On August 30, 2013, Ohio EPA released revised guidance concerning applying Best Available Technology (BAT) for sources that emit greater than 10 tons per year (tpy). This guidance is applicable when BAT must be determined for new or modified sources included in permits issued on or after October 1, 2013. The revised memo supersedes the BAT Requirements for Permit Applications Filed on or After August 3, 2009 memo dated December 10, 2009. While the memo revises/clarifies the four (4) step process from the 2009 memo it primarily addresses case-by-case BAT determinations. Case-by-case BAT consists of the following four (4) options:
- Work Practices
- Source Design Characteristic or Design Efficiency of Control Device
- Low-NOX burner achieving 0.1 lb NOX/MMBtu heat input
- Incinerator meeting 95% control of VOC
- No ongoing limits!
- e.g., 45.6 tons steel produced per rolling, 12-month period
- No short term limits
- e.g., 3.21 tons VOC per month averaged over a twelve-month rolling period
The 2009 guidance provided that Work Practice BAT would typically be represented in an opacity limit. The revised guidance allows for BAT that sets periodic control frequency instead of opacity requirements (e.g., particulate from roadways controlled by water spray at specified frequency). The permittee can still choose to include an opacity limit if it is preferred.
Under the 2009 guidance, sources that fell under the Source Design Characteristic or Design Efficiency of Control Device option, the BAT limit was represented in short term emission limits with specified units (e.g., lb/hr, lb/ton, ppm, etc.) based on source type. The revised guidance limits the use of short term emission limits to only those cases where the air pollution source or control device was specifically designed to meet a certain emission rate for a specific pollutant. For equipment not designed to meet certain short-term limits, annual type limits will be established.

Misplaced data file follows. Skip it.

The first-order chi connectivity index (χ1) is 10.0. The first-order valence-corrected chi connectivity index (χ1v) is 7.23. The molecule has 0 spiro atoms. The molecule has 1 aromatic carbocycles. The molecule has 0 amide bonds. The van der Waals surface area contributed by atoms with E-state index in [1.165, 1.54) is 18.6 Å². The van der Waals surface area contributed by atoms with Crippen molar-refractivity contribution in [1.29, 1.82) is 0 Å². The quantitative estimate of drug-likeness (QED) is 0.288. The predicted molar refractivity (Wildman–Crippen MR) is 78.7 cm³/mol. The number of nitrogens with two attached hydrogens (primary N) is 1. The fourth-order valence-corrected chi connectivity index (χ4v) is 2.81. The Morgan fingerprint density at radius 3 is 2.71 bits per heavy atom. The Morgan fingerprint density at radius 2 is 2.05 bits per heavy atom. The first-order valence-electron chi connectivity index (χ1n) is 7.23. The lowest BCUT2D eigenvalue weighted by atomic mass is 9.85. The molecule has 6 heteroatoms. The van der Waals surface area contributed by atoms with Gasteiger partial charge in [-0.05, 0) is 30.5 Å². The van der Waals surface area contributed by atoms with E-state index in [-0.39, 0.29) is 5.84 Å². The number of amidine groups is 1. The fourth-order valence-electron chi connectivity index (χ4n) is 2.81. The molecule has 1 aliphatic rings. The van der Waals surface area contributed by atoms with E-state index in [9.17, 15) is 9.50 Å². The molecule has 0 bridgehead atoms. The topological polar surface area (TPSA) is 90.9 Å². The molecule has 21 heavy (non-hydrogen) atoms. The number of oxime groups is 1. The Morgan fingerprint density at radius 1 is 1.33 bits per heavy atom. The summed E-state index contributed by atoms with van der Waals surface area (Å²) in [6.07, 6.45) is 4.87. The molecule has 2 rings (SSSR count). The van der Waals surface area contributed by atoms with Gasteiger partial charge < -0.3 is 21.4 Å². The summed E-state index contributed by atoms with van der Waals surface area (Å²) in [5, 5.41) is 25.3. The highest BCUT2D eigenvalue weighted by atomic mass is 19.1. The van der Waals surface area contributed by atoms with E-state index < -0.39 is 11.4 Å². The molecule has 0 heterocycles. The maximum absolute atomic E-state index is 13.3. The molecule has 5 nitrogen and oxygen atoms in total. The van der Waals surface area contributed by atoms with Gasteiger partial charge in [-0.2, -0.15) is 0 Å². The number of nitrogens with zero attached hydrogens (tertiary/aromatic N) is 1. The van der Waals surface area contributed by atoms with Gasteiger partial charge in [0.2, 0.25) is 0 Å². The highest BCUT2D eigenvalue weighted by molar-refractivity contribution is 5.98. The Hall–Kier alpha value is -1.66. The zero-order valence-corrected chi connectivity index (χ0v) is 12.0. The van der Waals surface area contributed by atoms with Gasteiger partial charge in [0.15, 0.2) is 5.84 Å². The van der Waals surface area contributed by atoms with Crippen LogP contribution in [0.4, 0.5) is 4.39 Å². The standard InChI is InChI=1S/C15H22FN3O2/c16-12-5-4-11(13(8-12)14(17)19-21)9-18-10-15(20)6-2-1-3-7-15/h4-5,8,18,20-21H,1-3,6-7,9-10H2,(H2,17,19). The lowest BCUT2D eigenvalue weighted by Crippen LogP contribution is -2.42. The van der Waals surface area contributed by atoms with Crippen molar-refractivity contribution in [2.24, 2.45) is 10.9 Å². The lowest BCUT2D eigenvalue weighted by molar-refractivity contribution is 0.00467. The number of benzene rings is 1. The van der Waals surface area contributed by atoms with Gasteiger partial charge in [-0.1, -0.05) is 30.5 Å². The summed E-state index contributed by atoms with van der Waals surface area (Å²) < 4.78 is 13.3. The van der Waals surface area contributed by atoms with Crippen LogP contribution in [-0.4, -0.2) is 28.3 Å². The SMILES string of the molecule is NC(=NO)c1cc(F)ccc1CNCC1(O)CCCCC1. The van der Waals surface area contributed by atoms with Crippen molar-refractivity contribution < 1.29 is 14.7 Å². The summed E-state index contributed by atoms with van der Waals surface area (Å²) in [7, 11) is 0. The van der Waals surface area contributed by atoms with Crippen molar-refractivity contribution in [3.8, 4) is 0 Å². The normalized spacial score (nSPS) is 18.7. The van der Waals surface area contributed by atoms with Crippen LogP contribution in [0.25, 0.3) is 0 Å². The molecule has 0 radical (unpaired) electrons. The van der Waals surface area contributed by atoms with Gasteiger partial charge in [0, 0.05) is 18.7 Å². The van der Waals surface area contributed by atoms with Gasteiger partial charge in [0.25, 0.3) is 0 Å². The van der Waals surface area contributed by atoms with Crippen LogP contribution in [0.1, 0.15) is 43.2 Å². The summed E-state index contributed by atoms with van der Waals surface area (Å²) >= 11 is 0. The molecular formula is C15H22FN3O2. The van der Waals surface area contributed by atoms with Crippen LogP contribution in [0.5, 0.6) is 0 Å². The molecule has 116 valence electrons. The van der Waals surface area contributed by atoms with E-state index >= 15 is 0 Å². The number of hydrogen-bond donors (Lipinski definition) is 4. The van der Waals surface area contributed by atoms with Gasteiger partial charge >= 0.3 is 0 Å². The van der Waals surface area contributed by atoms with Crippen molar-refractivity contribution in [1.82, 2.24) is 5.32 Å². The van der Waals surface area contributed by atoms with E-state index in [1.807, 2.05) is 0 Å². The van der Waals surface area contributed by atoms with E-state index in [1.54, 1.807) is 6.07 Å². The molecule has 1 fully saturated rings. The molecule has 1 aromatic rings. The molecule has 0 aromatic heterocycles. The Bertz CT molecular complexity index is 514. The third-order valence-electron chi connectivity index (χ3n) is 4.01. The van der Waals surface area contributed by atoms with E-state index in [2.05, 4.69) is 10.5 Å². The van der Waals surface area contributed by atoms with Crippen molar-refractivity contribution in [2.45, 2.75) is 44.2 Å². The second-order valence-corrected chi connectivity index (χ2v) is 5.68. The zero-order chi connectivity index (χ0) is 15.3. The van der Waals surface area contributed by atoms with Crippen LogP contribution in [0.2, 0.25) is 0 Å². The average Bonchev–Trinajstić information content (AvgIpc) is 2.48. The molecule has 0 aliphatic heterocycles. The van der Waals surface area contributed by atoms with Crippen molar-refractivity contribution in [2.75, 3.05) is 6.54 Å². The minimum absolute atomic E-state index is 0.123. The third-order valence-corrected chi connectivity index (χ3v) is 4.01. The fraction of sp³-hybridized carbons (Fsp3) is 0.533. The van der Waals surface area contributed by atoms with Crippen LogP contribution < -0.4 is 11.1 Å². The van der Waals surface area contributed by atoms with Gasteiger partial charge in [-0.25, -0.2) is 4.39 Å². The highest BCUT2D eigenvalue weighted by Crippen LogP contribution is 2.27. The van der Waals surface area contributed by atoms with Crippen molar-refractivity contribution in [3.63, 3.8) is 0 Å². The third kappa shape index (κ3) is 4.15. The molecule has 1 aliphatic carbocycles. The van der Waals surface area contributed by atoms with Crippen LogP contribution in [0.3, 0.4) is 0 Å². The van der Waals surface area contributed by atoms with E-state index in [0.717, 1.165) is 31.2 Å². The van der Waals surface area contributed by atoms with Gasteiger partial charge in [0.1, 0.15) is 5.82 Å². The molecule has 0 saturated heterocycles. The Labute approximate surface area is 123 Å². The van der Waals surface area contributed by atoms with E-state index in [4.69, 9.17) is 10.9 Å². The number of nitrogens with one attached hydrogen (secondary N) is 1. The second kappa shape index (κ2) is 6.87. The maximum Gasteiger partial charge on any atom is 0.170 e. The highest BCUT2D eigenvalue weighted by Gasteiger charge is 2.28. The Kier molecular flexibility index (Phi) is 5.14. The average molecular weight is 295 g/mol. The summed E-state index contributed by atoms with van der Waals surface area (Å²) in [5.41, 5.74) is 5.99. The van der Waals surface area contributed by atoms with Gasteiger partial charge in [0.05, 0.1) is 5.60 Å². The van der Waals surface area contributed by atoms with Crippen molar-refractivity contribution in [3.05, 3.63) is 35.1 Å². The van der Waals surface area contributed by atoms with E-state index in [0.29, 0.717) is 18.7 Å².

The revised memo provides that since sources that use the Source Design Characteristic or Design Efficiency of Control Device approach for BAT have no ongoing compliance obligations, this BAT cannot be used to limit PTE. Therefore, these sources may need to voluntarily take a federally enforceable limit in order to avoid PSD and Title V permitting requirements. However, ongoing conversations with Ohio EPA have indicated that this may not be the case for PSD avoidance, and the agency intends to provide further guidance on the topic.
Click here to view the revised memo. Please contact Ms. Ellen Hewitt at 614-433-0733 if you have any questions about this article.